Written at an Amsterdam airport hotel and dispatched to silicon.com via an expensive public wi-fi service
Understanding the massive stacks of data generated by industry and government agencies worldwide is a major problem that may just have been solved through animation.
About five years ago I came across a group of very frustrated social scientists and health specialists bent on trying to explain mega-trends in global health and wealth across nations by the year.
Unusually, their major problem was not the lack of data. On the contrary, they had mountains of it but it was stifling all attempts at clarity.
For decades the statisticians had failed to come up with anything meaningful in terms of illuminating the depth and trends hidden in UN databases.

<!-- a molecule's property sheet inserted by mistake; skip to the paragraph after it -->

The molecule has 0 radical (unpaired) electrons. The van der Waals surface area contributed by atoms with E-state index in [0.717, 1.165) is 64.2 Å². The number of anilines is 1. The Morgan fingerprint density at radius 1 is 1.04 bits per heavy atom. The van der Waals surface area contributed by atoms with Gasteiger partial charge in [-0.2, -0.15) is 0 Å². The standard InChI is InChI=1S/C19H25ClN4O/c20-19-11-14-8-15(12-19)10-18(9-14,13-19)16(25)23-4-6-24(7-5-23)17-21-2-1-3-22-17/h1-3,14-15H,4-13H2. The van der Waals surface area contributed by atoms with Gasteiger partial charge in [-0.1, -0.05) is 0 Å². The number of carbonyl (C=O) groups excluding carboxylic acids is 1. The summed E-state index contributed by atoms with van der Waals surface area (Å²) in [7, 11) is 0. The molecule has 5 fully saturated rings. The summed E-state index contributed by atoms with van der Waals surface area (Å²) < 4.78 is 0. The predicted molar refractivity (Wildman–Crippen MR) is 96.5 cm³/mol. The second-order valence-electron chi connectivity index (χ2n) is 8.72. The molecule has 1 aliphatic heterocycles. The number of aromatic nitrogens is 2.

So Swedish professor Hans Rosling and his son decided to try a different tack. They had realised that static trend lines and error bars wouldn't do. It all had to move. Animating the data was the only way any real significance could be inferred by the human brain.
A short time later I invited them to an international conference where the audience were immediately wowed. Well, I am pleased to say they have made some considerable progress in developing a toolset that is now available for industrial and public use.
And finally, when you have viewed and played with the tools, ask the question: why didn't statisticians or graphics experts come up with this brilliant technology solution? Like most things it was born from a group with a dire need and the ability to drive the technology.
Now, if only we can get managers and politicians to start using such tools - how much better critical human decision-making might become.
Peter Cochrane is an engineer, scientist, entrepreneur, futurist and consultant. He is the former CTO and head of research at BT, with a career in telecoms and IT spanning more than 40 years.